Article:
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late day. In spite of these facts, the struggle which resulted in a state of affairs that the was so close that the day after the primary best people of Georgia deplored. When the issue was still in doubt. Mr. Bacon Leo M. Frank was finally lynched in Georgia, made his sole campaign on preparedness, Solicitor-General Dorsey took no vigorous including universal military service, and on measures to punish the lynchers. His nomthe fulfillment of international obligations. ination, though by a plurality, not a majorHis course was a brave one, and the remark- ity, indicates that the public of Georgia has able vote he received proved that it was not yet become aware of the stigma that was also a wise one. Whatever the result, the attached to the State. Mr. Dorsey's own large vote for Mr. Bacon shows that the statement that the nomination means that people of New York State can be counted on the people of Georgia are determined to to respond to an appeal to duty and honor. manage their own affairs indicates this.

In the Democratic primary Mr. McCombs, In Denver George A. Carlson, whose former Democratic National Chairman, was administration as Governor has brought nominated for the Senatorship.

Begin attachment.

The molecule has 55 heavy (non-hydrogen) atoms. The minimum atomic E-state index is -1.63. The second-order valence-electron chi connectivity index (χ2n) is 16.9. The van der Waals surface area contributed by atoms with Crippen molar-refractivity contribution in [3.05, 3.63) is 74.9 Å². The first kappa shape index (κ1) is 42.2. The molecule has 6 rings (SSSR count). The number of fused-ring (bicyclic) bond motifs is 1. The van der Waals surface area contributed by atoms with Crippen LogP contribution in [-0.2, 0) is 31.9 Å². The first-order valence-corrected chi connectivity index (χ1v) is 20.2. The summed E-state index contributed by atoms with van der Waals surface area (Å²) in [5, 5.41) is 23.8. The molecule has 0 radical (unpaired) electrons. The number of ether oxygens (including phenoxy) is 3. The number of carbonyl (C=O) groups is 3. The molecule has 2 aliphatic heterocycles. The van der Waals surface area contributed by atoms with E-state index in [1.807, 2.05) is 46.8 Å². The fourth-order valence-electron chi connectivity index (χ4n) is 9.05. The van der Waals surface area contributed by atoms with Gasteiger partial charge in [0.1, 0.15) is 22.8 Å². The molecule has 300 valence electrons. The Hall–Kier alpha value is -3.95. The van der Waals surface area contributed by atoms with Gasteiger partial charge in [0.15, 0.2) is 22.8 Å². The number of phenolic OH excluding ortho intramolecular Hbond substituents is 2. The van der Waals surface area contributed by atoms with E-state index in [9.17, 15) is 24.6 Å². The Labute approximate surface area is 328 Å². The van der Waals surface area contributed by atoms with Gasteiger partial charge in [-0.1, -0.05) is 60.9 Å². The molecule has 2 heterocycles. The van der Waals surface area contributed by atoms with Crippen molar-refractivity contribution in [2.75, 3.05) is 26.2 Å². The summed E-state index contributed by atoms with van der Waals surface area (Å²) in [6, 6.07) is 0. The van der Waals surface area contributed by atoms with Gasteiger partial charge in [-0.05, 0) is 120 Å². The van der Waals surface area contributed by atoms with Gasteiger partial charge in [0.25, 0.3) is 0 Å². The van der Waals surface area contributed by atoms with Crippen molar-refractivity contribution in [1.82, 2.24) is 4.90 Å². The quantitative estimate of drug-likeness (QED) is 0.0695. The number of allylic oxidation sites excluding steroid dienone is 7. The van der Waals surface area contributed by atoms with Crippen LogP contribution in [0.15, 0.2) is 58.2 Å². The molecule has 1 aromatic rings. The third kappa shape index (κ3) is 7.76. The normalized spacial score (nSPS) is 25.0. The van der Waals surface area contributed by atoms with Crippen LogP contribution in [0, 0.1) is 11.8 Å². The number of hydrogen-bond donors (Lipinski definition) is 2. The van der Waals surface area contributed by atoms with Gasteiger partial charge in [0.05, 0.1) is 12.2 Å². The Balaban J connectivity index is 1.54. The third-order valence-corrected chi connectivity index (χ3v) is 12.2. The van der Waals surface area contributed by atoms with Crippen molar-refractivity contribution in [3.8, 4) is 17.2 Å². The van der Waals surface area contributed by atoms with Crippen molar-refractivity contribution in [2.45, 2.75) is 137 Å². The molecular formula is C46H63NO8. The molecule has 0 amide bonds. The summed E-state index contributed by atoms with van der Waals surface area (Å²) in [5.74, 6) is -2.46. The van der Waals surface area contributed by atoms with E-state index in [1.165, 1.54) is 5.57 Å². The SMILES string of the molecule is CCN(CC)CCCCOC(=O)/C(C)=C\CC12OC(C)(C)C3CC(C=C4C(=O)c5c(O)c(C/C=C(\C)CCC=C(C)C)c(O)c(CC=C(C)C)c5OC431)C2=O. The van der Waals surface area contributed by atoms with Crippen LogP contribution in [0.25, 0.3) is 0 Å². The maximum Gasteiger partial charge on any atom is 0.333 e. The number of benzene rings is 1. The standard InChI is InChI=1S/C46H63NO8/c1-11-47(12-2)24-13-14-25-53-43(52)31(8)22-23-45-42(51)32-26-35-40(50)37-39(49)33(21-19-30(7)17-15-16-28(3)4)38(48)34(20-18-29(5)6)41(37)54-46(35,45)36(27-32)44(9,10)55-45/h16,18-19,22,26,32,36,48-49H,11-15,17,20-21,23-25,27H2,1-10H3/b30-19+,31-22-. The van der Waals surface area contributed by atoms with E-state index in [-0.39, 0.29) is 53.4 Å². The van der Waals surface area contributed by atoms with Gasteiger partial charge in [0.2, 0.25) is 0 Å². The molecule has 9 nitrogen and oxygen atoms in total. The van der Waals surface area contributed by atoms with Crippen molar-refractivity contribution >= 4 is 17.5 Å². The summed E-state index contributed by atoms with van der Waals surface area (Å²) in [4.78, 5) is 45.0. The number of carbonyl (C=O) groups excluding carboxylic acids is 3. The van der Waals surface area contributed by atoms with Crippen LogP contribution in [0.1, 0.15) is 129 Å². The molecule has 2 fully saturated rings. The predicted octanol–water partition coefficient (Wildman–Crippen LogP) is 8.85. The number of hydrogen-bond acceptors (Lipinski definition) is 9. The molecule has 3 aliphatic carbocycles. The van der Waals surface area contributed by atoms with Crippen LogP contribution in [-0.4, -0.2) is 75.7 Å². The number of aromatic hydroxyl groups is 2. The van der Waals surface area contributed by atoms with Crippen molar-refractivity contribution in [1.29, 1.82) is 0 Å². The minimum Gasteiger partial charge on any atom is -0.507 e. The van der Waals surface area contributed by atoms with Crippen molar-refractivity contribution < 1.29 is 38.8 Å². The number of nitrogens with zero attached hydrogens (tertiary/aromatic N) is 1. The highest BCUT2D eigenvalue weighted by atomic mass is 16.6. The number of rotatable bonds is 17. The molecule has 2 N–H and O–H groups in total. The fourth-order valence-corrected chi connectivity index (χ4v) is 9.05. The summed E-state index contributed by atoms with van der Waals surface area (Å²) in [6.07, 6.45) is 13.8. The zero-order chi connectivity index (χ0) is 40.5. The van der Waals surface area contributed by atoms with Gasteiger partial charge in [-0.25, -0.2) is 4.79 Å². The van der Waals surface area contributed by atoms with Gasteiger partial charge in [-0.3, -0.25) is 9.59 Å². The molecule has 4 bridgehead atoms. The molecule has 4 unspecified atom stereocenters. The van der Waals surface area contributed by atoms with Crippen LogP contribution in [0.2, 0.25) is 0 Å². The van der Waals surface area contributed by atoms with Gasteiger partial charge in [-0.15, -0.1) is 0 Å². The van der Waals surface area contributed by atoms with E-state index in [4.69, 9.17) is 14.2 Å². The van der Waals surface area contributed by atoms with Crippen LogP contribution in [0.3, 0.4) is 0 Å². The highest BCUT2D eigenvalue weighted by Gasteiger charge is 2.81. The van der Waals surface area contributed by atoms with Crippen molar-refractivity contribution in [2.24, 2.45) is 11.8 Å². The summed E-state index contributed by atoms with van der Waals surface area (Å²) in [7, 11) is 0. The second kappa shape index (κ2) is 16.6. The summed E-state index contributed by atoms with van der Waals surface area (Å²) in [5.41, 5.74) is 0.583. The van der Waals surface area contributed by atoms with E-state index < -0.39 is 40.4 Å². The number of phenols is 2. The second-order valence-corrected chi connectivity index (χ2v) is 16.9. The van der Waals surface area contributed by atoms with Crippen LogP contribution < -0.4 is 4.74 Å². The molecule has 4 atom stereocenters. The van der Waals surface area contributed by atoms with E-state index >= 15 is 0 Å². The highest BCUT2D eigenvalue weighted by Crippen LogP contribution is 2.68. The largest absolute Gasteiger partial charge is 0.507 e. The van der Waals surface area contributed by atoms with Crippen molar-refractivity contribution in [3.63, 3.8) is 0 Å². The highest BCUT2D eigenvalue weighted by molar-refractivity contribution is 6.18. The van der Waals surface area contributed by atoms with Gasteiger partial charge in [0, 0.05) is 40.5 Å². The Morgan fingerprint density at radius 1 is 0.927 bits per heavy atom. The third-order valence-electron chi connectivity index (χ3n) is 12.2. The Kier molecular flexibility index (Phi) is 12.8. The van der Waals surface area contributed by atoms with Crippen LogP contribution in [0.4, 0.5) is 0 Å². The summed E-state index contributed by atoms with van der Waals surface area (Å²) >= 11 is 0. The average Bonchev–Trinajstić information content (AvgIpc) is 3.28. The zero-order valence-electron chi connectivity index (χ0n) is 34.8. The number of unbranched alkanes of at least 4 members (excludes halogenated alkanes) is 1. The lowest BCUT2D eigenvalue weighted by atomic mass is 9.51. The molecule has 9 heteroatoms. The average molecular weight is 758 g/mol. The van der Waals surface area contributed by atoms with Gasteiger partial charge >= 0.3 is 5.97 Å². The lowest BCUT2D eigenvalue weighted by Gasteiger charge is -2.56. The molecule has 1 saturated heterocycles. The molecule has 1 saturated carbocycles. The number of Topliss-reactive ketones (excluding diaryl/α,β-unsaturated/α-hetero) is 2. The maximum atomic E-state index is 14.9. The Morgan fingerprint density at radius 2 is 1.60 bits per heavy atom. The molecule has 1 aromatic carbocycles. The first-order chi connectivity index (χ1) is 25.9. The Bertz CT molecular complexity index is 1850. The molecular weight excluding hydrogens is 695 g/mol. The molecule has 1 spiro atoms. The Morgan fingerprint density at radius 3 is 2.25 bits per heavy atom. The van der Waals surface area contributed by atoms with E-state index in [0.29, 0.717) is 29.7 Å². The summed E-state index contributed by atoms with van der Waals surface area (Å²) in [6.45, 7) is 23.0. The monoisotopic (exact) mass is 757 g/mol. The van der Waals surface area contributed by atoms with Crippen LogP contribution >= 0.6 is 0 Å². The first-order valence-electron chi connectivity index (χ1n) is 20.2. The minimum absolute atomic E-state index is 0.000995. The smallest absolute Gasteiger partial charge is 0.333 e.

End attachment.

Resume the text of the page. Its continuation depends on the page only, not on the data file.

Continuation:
credit to the State, has been renominated by James R. Mann, the Republican leader in the Republicans. In Arizona Governor Congress, after a struggle, was renominated Hunt has received the renomination from by the Republican voters in his district in the Democrats. Illinois ; while ex-Senator Lorimer, who sought the Republican nomination for Rep- THE PRESIDENTIAL resentative in Congress in another district in CAMPAIGN the same State, was, we are glad to record, For so late a stage of the Presidential defeated. Colonel Frank 0. Lowden was campaign there seems to be little that is nominated by the Republicans for Governor stirring the people. of Illinois ; while the present Governor, Early last week Mr. Hughes started on Edward F. Dunne, was renominated by the his second campaign trip. This will take Democrats. Governor Dunne's victory was him into the principal States of the Middle a defeat for the Roger Sullivan faction in the West. As he started on this trip he emphaparty. For Congressman-at-Large, Medill sized anew the issue which he has been McCormick, a former Progressive, led the making the foremost one in his speechesfield of Republican candidates.

that raised by the so-called eight-hour law In the State of Washington, Miles Poin- that put an end to the railway strike. He is dexter, who had the distinction of being for insisting that when Congress yielded to the some time the only Progressive United States threat of a strike, it subordinated a princiSenator, was renominated for the Senate by ple to an exigency, and he is urging that the the Republicans. The nomination of Mr. people repudiate such methods of dealing McCormick and that of Senator Poindexter with industrial questions, and that they show are two of many indications that the Repub- by their votes that they believe investigation licans and Progressives are fast reuniting, and a knowledge of the facts should precede It is a satisfaction to record that in South all such legislation.